If you haven't heard or figured it out by now, I've been away - far away - for the past two days, meaning I missed quite a bit this weekend. But it's just not right to confine all the news into one gigantic recap, so let's break it up a little bit, shall we?
The biggest news of the weekend was undoubtedly the Red-White Spring Game, which functions as Maryland's big, final scrimmage of the spring practice period, and is open to all fans and media. While this recap certainly isn't timely, it's the best I can do.
The Red team, armed with Jamarr Robinson, took an early 13-0 lead, and victory seemed well in hand. Danny O'Brien's white team, however, fought back and scored 21 unanswered points to claim a 21-13 victory. The stars of the day were certainly D.J. Adams, who rushed for two touchdowns, and Torrey Smith, who had 90 yards receiving.
One of the major things to watch for was the battle between Robinson and O'Brien, and neither really gained much more ground than they had before. Robinson threw for 143 yards on 11-18 with one touchdown and two interceptions, though it should be noted he had Torrey Smith on his side. O'Brien wasn't quite as impressive statistically, with 93 yards on 10-16 and one TD with two interceptions, but he came away with the win with an arguably less impressive cast of players. The fall will be critical in determining where they fall on the depth chart.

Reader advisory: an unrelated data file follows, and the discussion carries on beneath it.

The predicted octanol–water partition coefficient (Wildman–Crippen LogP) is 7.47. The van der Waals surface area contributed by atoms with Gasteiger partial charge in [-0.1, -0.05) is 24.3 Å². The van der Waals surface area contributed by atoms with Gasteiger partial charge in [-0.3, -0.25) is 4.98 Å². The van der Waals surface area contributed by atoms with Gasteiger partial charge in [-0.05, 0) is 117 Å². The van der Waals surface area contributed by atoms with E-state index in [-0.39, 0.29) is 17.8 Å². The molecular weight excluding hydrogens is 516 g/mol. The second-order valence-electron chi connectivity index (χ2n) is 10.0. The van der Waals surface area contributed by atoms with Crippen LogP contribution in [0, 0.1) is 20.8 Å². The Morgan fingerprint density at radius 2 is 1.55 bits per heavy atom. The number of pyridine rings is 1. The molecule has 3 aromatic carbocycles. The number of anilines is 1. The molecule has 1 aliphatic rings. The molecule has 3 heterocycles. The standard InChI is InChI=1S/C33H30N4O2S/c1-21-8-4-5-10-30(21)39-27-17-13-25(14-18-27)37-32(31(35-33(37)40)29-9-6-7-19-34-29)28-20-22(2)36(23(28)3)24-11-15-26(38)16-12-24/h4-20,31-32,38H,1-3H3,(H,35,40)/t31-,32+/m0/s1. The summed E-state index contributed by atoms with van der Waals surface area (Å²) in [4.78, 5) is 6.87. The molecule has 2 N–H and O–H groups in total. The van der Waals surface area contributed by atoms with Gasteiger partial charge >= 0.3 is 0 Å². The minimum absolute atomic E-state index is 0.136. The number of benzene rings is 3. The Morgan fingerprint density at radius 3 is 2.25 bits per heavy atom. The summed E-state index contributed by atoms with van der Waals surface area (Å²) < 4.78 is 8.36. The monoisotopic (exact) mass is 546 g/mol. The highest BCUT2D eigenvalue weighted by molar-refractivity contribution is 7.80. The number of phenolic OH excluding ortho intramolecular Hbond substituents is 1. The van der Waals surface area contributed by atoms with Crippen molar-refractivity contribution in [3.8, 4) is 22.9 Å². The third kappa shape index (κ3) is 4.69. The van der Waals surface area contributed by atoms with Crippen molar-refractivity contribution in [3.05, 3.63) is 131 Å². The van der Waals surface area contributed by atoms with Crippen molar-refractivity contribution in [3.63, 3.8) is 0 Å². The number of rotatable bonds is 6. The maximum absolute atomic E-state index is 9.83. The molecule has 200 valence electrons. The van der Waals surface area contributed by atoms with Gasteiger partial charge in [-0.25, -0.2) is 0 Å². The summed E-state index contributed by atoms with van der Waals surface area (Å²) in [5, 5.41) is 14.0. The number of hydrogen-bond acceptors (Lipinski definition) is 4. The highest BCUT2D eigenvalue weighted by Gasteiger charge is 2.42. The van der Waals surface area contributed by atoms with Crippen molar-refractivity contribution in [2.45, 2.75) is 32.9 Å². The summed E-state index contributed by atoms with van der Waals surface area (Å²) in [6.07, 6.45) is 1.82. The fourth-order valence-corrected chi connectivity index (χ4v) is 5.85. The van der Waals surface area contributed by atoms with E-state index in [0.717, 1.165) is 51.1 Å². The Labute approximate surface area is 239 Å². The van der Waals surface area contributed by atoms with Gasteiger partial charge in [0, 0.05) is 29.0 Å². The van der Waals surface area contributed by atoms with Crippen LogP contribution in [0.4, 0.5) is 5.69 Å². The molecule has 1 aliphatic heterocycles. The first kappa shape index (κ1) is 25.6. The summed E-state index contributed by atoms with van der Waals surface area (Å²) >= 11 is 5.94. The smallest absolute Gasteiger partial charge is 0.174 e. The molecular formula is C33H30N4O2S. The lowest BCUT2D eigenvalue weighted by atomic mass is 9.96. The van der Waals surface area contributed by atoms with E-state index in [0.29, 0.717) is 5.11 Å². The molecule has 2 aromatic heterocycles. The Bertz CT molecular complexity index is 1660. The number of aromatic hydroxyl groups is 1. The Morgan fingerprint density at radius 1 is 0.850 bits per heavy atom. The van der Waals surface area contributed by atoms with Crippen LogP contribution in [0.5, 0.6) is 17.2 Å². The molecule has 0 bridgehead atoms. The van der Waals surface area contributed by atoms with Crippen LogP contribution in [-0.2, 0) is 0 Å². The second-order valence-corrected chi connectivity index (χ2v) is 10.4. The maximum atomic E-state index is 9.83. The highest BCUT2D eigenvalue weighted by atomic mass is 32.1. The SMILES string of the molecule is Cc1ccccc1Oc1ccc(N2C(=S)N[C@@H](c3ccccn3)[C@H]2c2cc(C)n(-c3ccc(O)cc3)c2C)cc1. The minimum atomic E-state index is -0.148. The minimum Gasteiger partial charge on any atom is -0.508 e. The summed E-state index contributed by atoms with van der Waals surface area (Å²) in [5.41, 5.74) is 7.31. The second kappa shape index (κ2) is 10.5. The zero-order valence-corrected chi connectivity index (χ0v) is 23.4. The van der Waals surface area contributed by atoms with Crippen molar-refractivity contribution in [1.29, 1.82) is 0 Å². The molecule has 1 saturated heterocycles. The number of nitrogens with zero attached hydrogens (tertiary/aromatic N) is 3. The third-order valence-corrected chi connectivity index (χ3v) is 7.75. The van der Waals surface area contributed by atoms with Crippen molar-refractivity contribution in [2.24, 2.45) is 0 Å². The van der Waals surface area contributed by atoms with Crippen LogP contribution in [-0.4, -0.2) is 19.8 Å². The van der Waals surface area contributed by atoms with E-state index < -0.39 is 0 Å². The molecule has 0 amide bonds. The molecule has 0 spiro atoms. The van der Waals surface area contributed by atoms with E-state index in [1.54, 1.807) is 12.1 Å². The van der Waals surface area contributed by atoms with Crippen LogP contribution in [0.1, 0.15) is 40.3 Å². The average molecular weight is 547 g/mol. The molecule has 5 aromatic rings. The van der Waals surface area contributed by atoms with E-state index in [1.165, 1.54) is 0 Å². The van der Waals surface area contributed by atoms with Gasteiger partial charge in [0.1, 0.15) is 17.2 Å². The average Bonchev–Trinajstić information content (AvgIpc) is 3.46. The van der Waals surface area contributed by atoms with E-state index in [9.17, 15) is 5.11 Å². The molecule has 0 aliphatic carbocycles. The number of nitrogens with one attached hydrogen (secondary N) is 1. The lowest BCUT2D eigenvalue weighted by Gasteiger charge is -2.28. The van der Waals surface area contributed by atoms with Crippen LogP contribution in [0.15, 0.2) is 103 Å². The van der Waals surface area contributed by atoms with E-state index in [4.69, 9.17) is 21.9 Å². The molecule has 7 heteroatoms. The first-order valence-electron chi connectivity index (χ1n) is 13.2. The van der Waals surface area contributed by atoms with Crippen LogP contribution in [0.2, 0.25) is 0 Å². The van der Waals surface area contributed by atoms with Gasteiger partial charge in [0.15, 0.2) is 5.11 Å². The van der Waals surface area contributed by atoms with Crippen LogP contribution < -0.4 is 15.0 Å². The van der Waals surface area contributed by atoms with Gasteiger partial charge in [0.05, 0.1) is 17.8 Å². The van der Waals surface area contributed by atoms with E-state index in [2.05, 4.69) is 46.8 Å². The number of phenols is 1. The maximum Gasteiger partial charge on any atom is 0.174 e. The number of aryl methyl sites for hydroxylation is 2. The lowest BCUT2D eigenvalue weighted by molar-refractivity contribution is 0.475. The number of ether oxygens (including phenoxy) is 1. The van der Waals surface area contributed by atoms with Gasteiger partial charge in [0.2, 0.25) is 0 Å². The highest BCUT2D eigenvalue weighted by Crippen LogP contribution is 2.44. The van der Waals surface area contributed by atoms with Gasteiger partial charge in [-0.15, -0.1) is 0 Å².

As for D.J. Adams, he might've leaped Caleb Porzel and Gary Douglas in the spring game if he hadn't already. He picked up 71 yards on 14 carries and 29 yards on two receptions to go with his two TDs. He's apparently emerged as a potential short-yardage candidate, which makes a lot of sense; you may remember when Maryland trotted out Porzel for a 4th and 1 at one point last season.
Smith was equally impressive, though maybe we should've expected it; he led all receivers with 90 yards on four catches with a touchdown. There had been talk about Quintin McCree catching up to him, but if this game was any indication, there's still a lot of separation between the two.
Things were equally encouraging, as they always are in spring games, on the defensive end. Travis Hawkins stood out with a big interception, and his emergence may be crucial for spelling the inconsistent Kenny Tate and Antwine Perez. Most of the rest of the starters sat and Don Brown kept his notorious blitzing scheme relatively quiet, but anytime you get four interceptions you're encouraged by the secondary. Maybe scared by the QBs, but definitely encouraged by the secondary.
I'll leave with one, encouraging note: 46 pass attempts, one sack. Please be that good during the season, offensive line.